A 2Dope Interview with Joell Ortiz

blame it on Andreas Hale March 11, 2016

Joell Ortiz is an O.G. in this thing we call rap. Fourteen years deep in the rap game, the Brooklyn emcee has proven to be a savage on the microphone. But he’s also maintained his relevancy that is often overlooked in an industry where artists have the shelf life of a gallon of milk. As ¼ of the superrapping group Slaughterhouse, Ortiz doesn’t show any signs of slowing down. And with the release of his latest project That’s Hip Hop, Ortiz continues to appease the hip hop heads who are salivating over the release of Slaughterhouse’s third full-length studio album Glass House.

2DopeBoyz sat down with Ortiz to get his take on whether the new wave of emcees needs to learn their hip hop history, his ultimate goal as an emcee and the latest on the Glass House project.

Everyone has a goal when they first started rhyming. Whether it be a millionaire or be called one of the greatest. What was yours and does it still hold true today?

My ultimate goal when I first started rhyming was to be the nicest when it was all said and done. I wanted to hop on whoever has a hot beat, destroy it and let them know they can’t deal with me. I wanted to be one of those dudes that you would see their name and be like “aw man, I’m listening to this!” I came from the cyphers and being the hottest dude on the block. I conquered that and wanted to be the hottest dude in the neighborhood. When I rolled up on my ten-speed guys would be like “Here comes Joell and he’s coming to finish us!” That’s all I ever wanted to be. When people construct their top 10 greatest emcees of all time I wanted to get a couple of mentions. It’s still all I ever want. I don’t do this for any other reason than to be nice bro.

You were first heard by the masses on Kool G Rap’s “It’s Nothing” back in 2002. Did you think that you were on the highway to stardom?

First of all, I was super fanned out being next to somebody I hold in such a high regard. People like him don’t have to do songs with people like me. I didn’t see this as stardom when I first started though. Instead, I saw it as a big opportunity to hold my own.  I never looked at as an avenue to success or popularity. Just somebody else I respected and wanted to hold my own with when I collaborated with them.

Fourteen years later, you’re still here with a new album that has a simple title. 

I chose the title because it’s a self-explanatory project. I always hear people thanking me for continuing to do “real hip hop.” Hip hop is one thing and you have this other avenue with what I feel is trap music meets hip hop. I personally don’t feel like the divide is between the music, the divide is trying to figure out how to rename this genre of what kids are doing now. Even in rock you have Heavy Metal and Soft Rock, but it’s still all rock music. The kids that are doing these records… it is hip hop but it’s not the same category. And we have to figure out a way to name this new genre. When I get into something, I go into it representing that golden age when you had to be hard, rap hard and rip something apart. You had to make someone’s face scrunch up. When you heard the beat you had to frown. That’s what I stand for.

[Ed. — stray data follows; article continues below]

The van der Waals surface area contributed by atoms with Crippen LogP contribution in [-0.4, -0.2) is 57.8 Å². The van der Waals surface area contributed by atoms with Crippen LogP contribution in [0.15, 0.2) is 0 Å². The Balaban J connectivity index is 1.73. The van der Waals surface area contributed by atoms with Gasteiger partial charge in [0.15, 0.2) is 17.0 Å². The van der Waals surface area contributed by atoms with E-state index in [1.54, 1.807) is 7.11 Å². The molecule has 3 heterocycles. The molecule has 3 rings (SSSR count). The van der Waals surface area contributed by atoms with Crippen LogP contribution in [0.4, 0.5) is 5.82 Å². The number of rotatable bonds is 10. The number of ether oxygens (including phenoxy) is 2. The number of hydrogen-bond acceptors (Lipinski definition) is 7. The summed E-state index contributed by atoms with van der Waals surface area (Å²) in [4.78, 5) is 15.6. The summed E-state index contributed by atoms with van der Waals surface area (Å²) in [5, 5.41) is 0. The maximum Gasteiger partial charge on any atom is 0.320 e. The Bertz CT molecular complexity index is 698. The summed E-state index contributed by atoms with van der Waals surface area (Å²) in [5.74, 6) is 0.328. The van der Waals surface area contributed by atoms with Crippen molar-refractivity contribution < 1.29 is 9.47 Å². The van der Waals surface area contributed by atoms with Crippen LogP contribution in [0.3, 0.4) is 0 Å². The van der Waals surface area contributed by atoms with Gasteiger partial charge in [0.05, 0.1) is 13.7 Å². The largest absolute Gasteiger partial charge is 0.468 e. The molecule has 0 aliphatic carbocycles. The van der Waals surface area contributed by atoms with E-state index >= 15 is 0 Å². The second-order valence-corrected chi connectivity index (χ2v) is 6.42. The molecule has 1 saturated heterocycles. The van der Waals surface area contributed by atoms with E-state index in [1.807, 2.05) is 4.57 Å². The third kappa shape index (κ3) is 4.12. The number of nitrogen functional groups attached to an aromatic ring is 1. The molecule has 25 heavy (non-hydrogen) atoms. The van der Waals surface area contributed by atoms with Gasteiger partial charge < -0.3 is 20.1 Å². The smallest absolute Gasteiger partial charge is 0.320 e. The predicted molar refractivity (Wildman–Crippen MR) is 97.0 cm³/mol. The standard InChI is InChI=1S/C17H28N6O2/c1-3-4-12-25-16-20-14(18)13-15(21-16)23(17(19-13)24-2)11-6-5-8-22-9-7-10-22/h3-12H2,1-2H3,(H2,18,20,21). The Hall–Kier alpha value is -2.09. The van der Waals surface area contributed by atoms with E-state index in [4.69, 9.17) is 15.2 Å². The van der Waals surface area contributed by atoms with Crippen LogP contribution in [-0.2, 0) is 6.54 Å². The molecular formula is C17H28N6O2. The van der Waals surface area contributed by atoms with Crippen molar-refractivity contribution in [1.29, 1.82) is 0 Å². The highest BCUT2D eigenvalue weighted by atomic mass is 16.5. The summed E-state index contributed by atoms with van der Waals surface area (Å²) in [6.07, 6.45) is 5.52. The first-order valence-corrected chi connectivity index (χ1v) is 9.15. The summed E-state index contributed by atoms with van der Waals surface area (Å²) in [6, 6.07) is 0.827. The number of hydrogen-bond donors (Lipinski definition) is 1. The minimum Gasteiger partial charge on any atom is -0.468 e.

This album features Domingo, Kool G Rap, Tony Touch and Doo Wop. It’s interesting because you are introducing these artists from your era to a younger audience. Did you think about that at all?

This album took such a natural course it just happened that way. But I’m happy it did happen that way because I want these new fans of mine to understand what shaped and inspired me. I’m nice because of the guys I came up listening to. That’s what the Doo Wop tapes and the Tony Touch 50 emcees joints did for me as a kid. I know what Kool G Rap’s triple entendre and multi-syllable raps meant for me. Anytime I can showcase the pillars of hip hop I’m with it. I didn’t think about schooling my new audience. It was just what I wanted to do. There’s going to be a whole bunch of kids that will double back and check them out. I’m just happy that I can provide a platform to shed some light on some people that I respect.

Do you think the younger artists need to know their history of hip hop and that it could help them with their craft?

I don’t know. I don’t know if we should feel that these young cats are obligated to double back to listen to these people and be inspired. I just want people to draw inspiration for whatever they draw from. But I will say that I believe it’s the duty of radio and DJs to mix the music up that the kids get a chance to hear. Right now, an up and coming kid can only be inspired by the Futures and Drakes of the industry. There are only a certain amount of artists that get that platform to be heard. When I turned on my radio, there were so many different people so I can draw inspiration from anywhere. These kids don’t have that opportunity. They have to dig. And if you’re not teaching them, then I’m not going to yell and scold them for not knowing. They’re young and if you don’t put them on, they don’t know what to dig for. I think that radio and the outlets need to split it up more. There’s no reason that hip hop listeners should have to dig for what they are looking for.